Although tourists are taken to the Brentwood neighborhood it doesn’t happen as often as it does in other areas, which suits the residents there just fine. The one exception might be when the tourist bus goes through it on the way to the Getty Center museum which is situated in the hills above.

In some ways, this is unfortunate as it is such a wonderful, leafy and affluent neighborhood with some of the most expensive real estate in Los Angeles. The residential area with the fabulous homes and estates is truly a feast for the eyes. It’s great to just drive around and take it all in.

If you are planning to move and would like to find a real estate agent in the Brentwood 90049, area, we recommend checking out the BrentwoodCaGuide.com before contacting one. The Web site has links to other services you might need.

Brentwood has a vibrant though small downtown. A number of exclusive boutiques, eateries of all flavors and offices line the main retail area around San Vicente Boulevard. It is more commercial than the Larchmont Village strip.

The Farmers Market in Brentwood Village as it is called, is located at 741 Gretna Green Way. It is open year round, every Sunday from 9am-2pm, rain or shine. You can call for more information here: (818) 591-8286. It is described as a “California Certified Farmers Market.” This means that the Dept. of Agriculture in the State has inspected the farms and that the produce being sold there are grown in California.

Some might say that the Farmers Market in this neighborhood is eclipsed by the bigger one in nearby Santa Monica, and that it’s less organic. However, there are a lot more mini-stalls and mini-eateries here, plus it has a petting zoo and pony rides for the kids! It’s a really fun way to spend a Sunday. Parking could be a challenge but if you’re willing to take a short walk, you can park on the street alongside the Brentwood Country Club.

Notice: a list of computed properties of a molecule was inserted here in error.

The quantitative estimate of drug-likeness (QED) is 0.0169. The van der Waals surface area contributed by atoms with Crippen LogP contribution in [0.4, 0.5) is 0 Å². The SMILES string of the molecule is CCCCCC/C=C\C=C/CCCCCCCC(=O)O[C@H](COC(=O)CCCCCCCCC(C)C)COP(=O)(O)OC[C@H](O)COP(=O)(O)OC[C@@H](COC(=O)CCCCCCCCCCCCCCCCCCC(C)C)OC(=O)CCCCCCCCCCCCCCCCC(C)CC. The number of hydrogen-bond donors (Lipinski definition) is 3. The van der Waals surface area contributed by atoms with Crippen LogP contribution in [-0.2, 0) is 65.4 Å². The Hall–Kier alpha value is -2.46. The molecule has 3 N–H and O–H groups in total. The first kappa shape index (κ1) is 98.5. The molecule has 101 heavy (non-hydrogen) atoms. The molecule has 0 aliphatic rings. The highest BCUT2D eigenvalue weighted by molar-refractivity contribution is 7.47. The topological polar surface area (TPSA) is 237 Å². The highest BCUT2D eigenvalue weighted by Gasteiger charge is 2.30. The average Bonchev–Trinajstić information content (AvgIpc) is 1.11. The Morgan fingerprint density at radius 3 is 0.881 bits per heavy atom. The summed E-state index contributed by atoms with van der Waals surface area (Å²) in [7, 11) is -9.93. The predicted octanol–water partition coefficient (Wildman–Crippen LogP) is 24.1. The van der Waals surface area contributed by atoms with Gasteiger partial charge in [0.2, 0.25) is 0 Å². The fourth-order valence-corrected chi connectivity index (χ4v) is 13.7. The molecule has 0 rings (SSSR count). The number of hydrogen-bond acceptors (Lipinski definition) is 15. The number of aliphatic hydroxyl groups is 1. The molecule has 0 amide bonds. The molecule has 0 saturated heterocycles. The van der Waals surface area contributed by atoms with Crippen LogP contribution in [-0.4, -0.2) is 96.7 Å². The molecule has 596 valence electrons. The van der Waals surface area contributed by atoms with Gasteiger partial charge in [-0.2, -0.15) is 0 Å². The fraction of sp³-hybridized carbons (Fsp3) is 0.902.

Are you adventurous when it comes to food? Here are samplings you can get at the Market: jalopeno hummus, fried fish tacos (Ensenada style), sugar crepes with lemon curd, pumpkin and spinach bolanis (bolani is an Afgan delicacy consisting of a thin crust flatbread that is either fried or baked and stuffed with potato, leeks, etc.), gluten-free, soy-free, wheat-free options (sounds so California, doesn’t it?) and fresh flowers that last longer than usual. Handmade jewelry and clothing are also sold there.

One can’t write about Brentwood without mentioning the Getty Center. The Getty Center museum is located in the Brentwood hills. It was designed by renowned architect Richard Meier and took 12 years to build. The building is magnificent and the Central Gardens even more so. Its estimated 1.3 million visitors make it one of the busiest museums in the country.

You can watch the video “Building the Getty Center” below, which gives a short peek into what it took to build the museum.

Admission to the museum is free. For more information on the Getty Center, call (310) 440-7300.

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Marina del Rey Lifestyle

Did you know that this beautiful landscape was once littered with oil wells? Even beach houses had oil wells in their yards – everybody wanted one for the money it brought. Eventually, the oil production got depleted and at the end of it all, the land became very polluted.

Years later there was a push to transform this former oil field into a community that would serve as a recreational area. Here’s this interesting documentary on how Marina del Rey came about.

 
More information soon!